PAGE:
(NYTIMES) - When Yeshiva University in the United States got into financial trouble a few years ago, some property developers saw an opportunity.
To free up cash, the oldest school in the country began selling pieces of its real estate, including the Alabama, a student housing property in Manhattan that served students at Yeshiva's Cardozo Law School.
Pebb Capital and its partner, TriArch Real Estate, bought the building for US$58 million (S$77 million) in 2016, blowing out interior walls and converting it from a dated dormitory into sleek, furnished apartments. The investors nearly doubled their money, selling the building for US$104 million in February this year; it now houses a mix of graduate students and young professionals.
"It's not just students who want this sort of product," said Pebb managing director James Jago. Demand for inexpensive housing options is rising among those new to the workforce.
Pebb was not the only real estate firm to realise this. Other investors are also seeking opportunities to acquire dorms from struggling universities and convert them into housing for white-collar workers.
Thirty per cent of American universities, both public and private, are running deficits, according to Moody's Investors Service, and the Covid-19 pandemic has only added to financial pressures - virtual learning has put campuses into deep freeze, with online classes slashing the population of students who would have otherwise patronised campus bookstores, coffee shops and sporting events.
Since the pandemic hit, Pebb has overhauled two more student housing properties: The Cadence, in Tucson, Arizona, and Monarch Heights, in the Washington Heights section of Manhattan, are now upscale apartments aimed at students and young professionals.
The shift has been playing out for years as universities face shrinking enrolments and ballooning debts, but as the pandemic worsens, more college real estate will be redeveloped or sold, experts say.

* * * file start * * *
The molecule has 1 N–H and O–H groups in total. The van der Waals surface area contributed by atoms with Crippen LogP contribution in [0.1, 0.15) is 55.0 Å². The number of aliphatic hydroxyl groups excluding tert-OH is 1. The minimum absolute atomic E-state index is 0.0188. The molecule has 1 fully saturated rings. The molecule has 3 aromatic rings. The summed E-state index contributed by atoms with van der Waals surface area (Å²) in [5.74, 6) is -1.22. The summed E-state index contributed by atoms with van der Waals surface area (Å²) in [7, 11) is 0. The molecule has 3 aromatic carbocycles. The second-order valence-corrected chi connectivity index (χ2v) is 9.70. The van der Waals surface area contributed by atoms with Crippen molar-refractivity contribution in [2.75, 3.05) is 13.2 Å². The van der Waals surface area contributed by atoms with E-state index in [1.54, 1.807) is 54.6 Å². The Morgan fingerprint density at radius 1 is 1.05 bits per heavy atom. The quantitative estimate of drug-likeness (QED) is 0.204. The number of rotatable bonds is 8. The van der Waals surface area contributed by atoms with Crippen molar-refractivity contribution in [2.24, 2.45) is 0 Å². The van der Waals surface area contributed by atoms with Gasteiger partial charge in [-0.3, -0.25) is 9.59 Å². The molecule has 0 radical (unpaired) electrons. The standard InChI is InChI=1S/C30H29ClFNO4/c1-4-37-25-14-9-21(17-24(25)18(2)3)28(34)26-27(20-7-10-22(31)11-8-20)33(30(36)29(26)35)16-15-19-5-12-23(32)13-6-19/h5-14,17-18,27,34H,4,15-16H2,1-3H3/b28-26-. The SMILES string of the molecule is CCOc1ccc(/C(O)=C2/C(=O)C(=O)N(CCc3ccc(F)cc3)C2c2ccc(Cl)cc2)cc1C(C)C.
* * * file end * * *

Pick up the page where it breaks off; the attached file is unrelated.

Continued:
Atlantic Union College in Lancaster, Massachusetts, which closed in 2018, listed its campus for sale in January; Unity College in Maine is considering doing the same.
In Vermont, Marlboro College sold its 202ha campus in May and shut down shortly after. The Benjamin Franklin Institute of Technology in Boston announced in September that its South End campus would become a mixed-use site anchored by a nursing home.
The US has the world's largest student housing market, representing US$11 billion in real estate investments.
And as the pandemic drags on and more universities feel the cash crunch, the endowment gap between legacy campuses such as Harvard and Yale and smaller colleges is only going to grow.
The Cadence was offering a rent-by-the-bedroom model before it was acquired by Pebb Capital in September for US$33 million in a partnership with Coastal Ridge Real Estate.
Pebb is planning a US$12 million renovation to convert the property into studios and one- and two-bedroom apartments, bringing in amenities and design touches to attract young professionals who are moving to Tucson in droves, many from nearby states like California, where real estate prices are significantly higher.
The building is a five-minute drive from the University of Arizona, Tucson, which makes it ideal for students wanting to live off campus. Once renovations are complete, rents will no longer be offered by the bedroom.
Mr Jago said: "We're going to become the prime downtown multifamily property for young professionals, and maybe upper-class or graduate students... who want to get away from the undergrads throwing up outside the bar."
Mr Jacob Baumstein is a sophomore studying information science in a joint programme at Columbia University and the Jewish Theological Seminary. Despite all of his classes being held online this year, he moved from his parents' home in Charlotte, North Carolina, to Pebb's Monarch Heights building.
"If I were in a building of all students, it would be a ghost town," he said. "Because we have young professionals here, there's life and a community feel."
Privately owned student housing properties, which often offer better amenities and more modern decor than on-campus housing options, still report steady income.
Noting that they collected 98 per cent of their revenue despite the pandemic, Mr David Adelman, chief executive of Campus Apartments, a student housing provider with properties in 15 states, said his properties are down only about 5 percentage points in occupancy this year, a strong sign that the demand for student housing remains.
Mr Jago of Pebb agreed. "Covid-19 hasn't really changed anything for us," he said of his business strategy. "It was a catalyst for existing trends that were already in place."